SXSW Film Review: David Lynch – The Art Life
Doc excavates the creative mind of the eccentric artist
By Joe O'Connell,
3:15PM, Tue. Mar. 14, 2017
The surreal David Lynch must create. Obsessively, compulsively the wheels are turning, the creatures howling from inside.
That's the not-too-unexpected takeaway from Jon Nguyen's documentary David Lynch – The Art Life, which includes nary a mention of Blue Velvet or Twin Peaks (there's a tacit expectation that we are already schooled in Lynch's oeuvre). Instead, Lynch paints. He stretches goop into intestine-like shapes, wipes away a watery darkness to create ghosts. Often, he sits silently alone smoking cigarettes.
While he paints, we hear the stories of a mostly happy childhood interrupted by frequent moves necessitated by his research scientist father's government reassignments. Those Lynchian twirlings of the bland and macabre emerge in scattered youthful memories: the naked, bloodied woman who suddenly materialized from a house; another odd neighbor who stalked the backyard bawking like a chicken; childhood joy when plopped in a mud puddle with a friend and reveling in texture and life.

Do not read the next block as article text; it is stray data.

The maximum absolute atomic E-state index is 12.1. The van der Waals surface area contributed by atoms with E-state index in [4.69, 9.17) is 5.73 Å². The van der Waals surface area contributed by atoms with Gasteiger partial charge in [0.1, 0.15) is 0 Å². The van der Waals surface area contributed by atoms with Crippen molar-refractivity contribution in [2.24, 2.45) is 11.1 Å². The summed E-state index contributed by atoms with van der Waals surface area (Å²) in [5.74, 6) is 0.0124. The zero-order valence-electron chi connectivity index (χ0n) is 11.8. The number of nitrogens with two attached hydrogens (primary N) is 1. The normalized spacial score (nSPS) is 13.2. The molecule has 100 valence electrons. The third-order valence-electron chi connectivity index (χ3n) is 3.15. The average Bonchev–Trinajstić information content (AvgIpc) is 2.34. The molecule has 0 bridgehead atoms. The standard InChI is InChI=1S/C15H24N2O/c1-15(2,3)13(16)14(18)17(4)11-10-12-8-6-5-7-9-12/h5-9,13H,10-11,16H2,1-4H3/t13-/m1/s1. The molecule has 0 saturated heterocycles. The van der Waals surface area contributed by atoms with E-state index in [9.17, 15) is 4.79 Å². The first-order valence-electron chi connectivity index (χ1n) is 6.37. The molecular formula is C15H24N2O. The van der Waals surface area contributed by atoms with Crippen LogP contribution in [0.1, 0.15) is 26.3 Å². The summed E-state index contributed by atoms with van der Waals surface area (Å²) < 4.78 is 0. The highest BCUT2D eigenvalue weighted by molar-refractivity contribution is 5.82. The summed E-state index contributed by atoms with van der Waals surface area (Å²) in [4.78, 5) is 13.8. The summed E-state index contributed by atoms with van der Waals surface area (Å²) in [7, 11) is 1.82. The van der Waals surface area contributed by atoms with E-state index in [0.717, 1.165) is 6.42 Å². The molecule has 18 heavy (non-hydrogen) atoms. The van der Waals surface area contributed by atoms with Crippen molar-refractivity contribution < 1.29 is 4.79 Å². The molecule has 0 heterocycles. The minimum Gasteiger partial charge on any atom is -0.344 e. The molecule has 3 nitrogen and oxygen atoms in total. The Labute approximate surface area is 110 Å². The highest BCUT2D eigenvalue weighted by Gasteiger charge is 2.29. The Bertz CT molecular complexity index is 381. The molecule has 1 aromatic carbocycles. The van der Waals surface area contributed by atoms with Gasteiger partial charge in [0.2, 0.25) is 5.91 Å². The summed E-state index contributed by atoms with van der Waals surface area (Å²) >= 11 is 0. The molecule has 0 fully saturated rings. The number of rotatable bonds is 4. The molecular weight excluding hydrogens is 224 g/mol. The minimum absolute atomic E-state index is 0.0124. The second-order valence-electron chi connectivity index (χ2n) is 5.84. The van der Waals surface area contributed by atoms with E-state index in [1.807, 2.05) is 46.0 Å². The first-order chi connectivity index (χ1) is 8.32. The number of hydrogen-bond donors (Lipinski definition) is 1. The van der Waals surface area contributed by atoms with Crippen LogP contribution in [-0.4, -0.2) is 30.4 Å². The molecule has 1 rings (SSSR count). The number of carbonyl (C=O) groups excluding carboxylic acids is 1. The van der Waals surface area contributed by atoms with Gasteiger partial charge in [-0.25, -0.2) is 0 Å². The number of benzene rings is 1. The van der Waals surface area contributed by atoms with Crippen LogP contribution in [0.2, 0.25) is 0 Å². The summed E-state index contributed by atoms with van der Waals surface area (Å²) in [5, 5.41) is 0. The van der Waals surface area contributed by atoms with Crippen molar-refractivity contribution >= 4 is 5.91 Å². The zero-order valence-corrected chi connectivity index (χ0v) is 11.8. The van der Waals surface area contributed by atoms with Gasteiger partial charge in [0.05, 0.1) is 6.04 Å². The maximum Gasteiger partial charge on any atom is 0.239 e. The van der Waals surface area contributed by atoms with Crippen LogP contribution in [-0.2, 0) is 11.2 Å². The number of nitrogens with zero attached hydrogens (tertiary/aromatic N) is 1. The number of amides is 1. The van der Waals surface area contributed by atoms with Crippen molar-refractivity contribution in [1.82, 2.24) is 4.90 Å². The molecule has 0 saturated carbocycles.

Yes, Lynch had a mild form of teenage rebellion when he briefly hung with the wrong crowd, smoked pot for the first time, and parked his car in the middle lane of a freeway. But quickly he was breaking his curfew instead to paint late into the night in a space provided by his early mentor Bushnell Keeler.
We get the story of how Lynch the artist-in-training became Lynch the filmmaker. How a young father about to be tied to the 9-to-5 world got a lucky break that instead propelled him forward into a larger art life. How film was never anything but a way to animate his paintings.
The doc ends briefly on the set of Eraserhead, that fantastically strange film that baffled the very world that birthed Lynch. The Art Life leaves the viewer ready to revisit Lynch's iconic works from a new angle after its quietly fascinating keyhole view into the creative mind.
Wednesday, March 15, 11am, Zach Theatre